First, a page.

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“We’re All Guilty”: How Mexico’s Caribbean Coast Tourist Paradise Became A Battleground For Drug Gangs

At its idyllic heyday in Hollywood’s golden age, the Mexican resort town of Acapulco hosted John Wayne’s vacation, Elizabeth Taylor’s wedding, and Errol Flynn’s luxury yacht.

But by 2012, it had become Mexico’s deadliest city – a title it held for the next five years as powerful drug cartels and neighborhood gangs fought fiercely for control.

That’s the fate that could await Cancun and the rest of Mexico’s Caribbean coast if Thursday’s seaside shootout between rival drug traffickers becomes routine.

Four American tourists were injured and two suspected traffickers shot dead when armed gangsters arrived to “execute” their rivals, right across from a five-star luxury resort where around 750 LGBTQ travelers were on a group trip.

Two weeks earlier, on October 20, a Californian blogger and a German tourist were killed in a similar shootout between crooks on the nearby street of Tulum, where President Andrés Manuel López Obrador’s hopes of boosting the tourist economy are now threatened.

“I hope, hope, hope it doesn’t have the same effect here,” said Dan Howell, travel agent in Cincinnati, Ohio, who was among the travelers forced to take refuge at the hotel. Hyatt Ziva Riviera Cancún when the shooting broke out.

Hotel guests take shelter on Thursday

(Armando Tundidor via Reuters)

He too used to travel to Acapulco in the 1990s, but says drug violence has “largely killed” tourism there now.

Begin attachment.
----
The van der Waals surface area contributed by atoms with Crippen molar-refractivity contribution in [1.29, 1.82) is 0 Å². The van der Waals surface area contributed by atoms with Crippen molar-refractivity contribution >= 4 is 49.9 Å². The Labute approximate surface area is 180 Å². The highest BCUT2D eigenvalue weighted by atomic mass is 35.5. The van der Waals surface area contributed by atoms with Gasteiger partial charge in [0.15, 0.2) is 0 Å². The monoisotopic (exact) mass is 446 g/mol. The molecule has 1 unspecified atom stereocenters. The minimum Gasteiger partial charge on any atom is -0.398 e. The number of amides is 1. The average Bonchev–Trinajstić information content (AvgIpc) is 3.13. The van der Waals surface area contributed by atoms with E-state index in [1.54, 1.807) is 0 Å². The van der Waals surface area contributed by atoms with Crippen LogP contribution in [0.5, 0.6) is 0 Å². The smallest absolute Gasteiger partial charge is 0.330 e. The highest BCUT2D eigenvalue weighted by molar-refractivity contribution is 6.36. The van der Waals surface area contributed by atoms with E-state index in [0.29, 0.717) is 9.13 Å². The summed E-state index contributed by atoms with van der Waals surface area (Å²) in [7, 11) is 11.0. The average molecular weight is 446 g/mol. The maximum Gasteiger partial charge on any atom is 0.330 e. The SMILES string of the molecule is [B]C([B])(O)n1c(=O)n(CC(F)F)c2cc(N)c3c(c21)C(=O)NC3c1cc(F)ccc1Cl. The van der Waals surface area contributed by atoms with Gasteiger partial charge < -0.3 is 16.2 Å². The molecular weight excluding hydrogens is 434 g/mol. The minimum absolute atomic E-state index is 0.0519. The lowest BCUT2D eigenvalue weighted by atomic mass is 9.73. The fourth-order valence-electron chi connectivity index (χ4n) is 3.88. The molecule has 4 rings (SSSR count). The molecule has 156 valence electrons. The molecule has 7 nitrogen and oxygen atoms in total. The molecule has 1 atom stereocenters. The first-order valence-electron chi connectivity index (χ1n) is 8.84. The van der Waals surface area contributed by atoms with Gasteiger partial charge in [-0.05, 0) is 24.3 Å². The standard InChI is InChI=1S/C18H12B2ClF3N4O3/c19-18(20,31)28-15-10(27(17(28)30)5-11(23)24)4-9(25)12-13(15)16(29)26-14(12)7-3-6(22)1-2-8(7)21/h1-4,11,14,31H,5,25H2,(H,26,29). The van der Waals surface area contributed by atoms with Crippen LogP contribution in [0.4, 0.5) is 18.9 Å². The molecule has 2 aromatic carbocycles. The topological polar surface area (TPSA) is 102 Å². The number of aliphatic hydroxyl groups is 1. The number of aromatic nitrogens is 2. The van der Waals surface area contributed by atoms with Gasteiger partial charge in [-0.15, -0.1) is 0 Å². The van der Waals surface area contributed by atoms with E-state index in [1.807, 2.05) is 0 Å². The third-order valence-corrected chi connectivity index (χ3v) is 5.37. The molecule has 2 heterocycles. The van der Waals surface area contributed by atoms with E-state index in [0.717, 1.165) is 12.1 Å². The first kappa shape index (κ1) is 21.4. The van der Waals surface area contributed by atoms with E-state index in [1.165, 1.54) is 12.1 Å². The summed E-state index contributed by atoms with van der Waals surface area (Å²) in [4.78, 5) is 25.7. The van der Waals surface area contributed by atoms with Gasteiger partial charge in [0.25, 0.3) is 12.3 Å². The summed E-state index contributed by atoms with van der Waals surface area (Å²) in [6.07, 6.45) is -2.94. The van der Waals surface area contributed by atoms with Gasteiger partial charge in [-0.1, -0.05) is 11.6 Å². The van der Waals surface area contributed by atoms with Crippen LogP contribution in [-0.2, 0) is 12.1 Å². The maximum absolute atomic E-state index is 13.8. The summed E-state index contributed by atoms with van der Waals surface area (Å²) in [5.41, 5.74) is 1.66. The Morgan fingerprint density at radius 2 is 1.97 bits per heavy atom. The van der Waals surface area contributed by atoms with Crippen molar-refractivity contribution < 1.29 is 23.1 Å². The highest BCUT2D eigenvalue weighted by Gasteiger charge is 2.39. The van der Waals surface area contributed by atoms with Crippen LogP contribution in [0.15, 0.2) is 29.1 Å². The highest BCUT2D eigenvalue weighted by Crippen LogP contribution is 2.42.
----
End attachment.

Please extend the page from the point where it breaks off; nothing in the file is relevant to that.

“I’ve been selling this area for 25 years, bringing my family there every year, and part of that is we’ve always felt very safe here,” he said. “It’s pretty much escaped violence from other parts of Mexico.

“In this region, there is no other industry – tourism is how these lovely people make a living. They’ve been through Covid and they’ve suffered, and they’re dependent on tips and gratuities. I do not see how this does not harm tourism.

A “sleepy fishing village” caught in a wave of crime

Mr Howell said he was particularly shocked because the incident took place near Puerto Morelos, a “sleepy little fishing village” more than a 30-minute drive from Cancun or Playa del Carmen which attracts tourists. bathers looking for a quieter experience.

Initially, guests were unaware of what was going on and some feared it was a mass shooting or a deliberate attack on LGBTQ people. Quintana Roo governor Carlos Joaquín González initially said the gunmen arrived by boat, echoing the terrorist attacks in Mumbai in 2008, but another official said they came overland in vehicles.

The US State Department has been warning since at least 2018 that travelers should “exercise extra caution” when visiting Quintana Roo, Mexico’s Yucatán Peninsula province home to Cancun, Tulum and Playa del Carmen.

“While most of these killings appeared to be targeted, turf battles between criminal groups resulted in violent crime in areas frequented by US citizens. There have been incidents of shooting injuring or killing passers-by, ”the ministry said.

The province has already seen 1,000 murders this year, according to official data, and eight in ten residents told a government survey they did not feel safe. Lack of security tops the list of issues that concern them, far exceeding unemployment or access to medical care.

Tourists in Cancún. in August 2021


The same survey suggests that the crime cost Quintana Roo more than 7.4 billion pesos ($ 364 million) in 2020, a 43% increase from the previous year.

“This is definitely what you would consider a brand damaging event,” said Brad Bonnell, a seasoned hotel executive who has worked in Mexico often during his 18 years as global head of security for Intercontinental Hotels Group (IHG), owner of the Holiday Inn and the Crowne. Plaza chains.

In 2011, Mr Bonnell was sent to Mexico following the horrific attack on the Monterrey casino, in which members of the drug union Zetas stormed a casino and set it on fire, killing 52 people (including a young IHG sales manager).

“I’m sure some people are canceling reservations,” he said of this week’s murders.